American publishing has a notoriously lackluster record when it comes to work in translation; according to one oft-cited figure, translations account for just 3% of fiction and poetry books published in the U.S. each year. And while no single work can be expected to alter that statistic on its own, it’s hard not to hope that a big debut will help ignite interest in the world’s less-translated literatures.
This fall, the Indonesian writer Eka Kurniawan will have his North American debut with the publication of his novel, Beauty Is a Wound (New Directions, Sept.). Epic in scope, the novel, which PW starred, takes on dark episodes in Indonesia’s history—including the anticommunist killings that took place there in the mid-1960s—while dealing playfully with the country’s traditional folklore and myths, many of which revolve around the undead. (In the first sentence, the protagonist, a prostitute named Dewi Ayu, is described as emerging from her grave after “being dead for twenty-one years.”)
Kurniawan, who lives with his family in Jakarta, calls the book a “joke of a historical novel, in a quixotic way.” He began work on the manuscript in 2000, shortly after graduating from university, and published it in Indonesia in 2002 with the Yogyakarta Cultural Academy. (Gramedia Pustaka Utama, a larger publisher in Indonesia, reissued it in 2004.)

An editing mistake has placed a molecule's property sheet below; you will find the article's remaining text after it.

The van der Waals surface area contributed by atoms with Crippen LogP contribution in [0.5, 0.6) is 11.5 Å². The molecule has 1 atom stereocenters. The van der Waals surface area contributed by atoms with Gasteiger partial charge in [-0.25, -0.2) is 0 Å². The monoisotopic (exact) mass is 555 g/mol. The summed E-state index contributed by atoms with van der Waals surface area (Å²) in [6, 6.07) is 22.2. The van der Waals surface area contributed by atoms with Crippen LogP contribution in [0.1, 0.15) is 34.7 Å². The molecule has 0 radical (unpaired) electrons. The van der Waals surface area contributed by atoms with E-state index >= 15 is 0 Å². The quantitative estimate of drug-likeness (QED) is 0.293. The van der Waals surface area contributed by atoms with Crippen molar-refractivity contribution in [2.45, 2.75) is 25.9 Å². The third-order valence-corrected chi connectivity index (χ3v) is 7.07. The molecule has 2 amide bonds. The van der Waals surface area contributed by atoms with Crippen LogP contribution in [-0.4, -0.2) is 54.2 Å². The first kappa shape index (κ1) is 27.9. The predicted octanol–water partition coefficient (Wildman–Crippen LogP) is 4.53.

Annie Tucker, the book’s translator, approached Kurniawan about producing an English version in 2012. With his permission, she completed a translation of the first chapter, which went on to win a 2013 PEN/Heim Translation Fund grant. Barbara Epler, the publisher of New Directions and one of the award’s judges, says she was “knocked out” by the sample. She acquired rights to the book in the summer of 2013 and became Kurniawan’s editor.
Both Epler and Tucker are hopeful that Kurniawan’s book will open readers’ minds to Indonesian literature and culture. “Beauty Is a Wound carries so much news with its art,” says Epler. “I think if Eka catches on here, he will be a prime force in getting more publishers interested in Indonesia.” Tucker agrees: “There’s a lot of beautiful and challenging work by [Indonesian] poets and novelists from the 20th century that deserve greater global attention.”
For his own part, Kurniawan is “thrilled” that his work is being published in English. New Directions, along with Verso—which is publishing another of Kurniawan’s novels, Man Tiger, also out in September—have arranged for Kurniawan to appear at the Brooklyn Book Festival this September. “It will be one of the great moments in my life as a writer,” he says.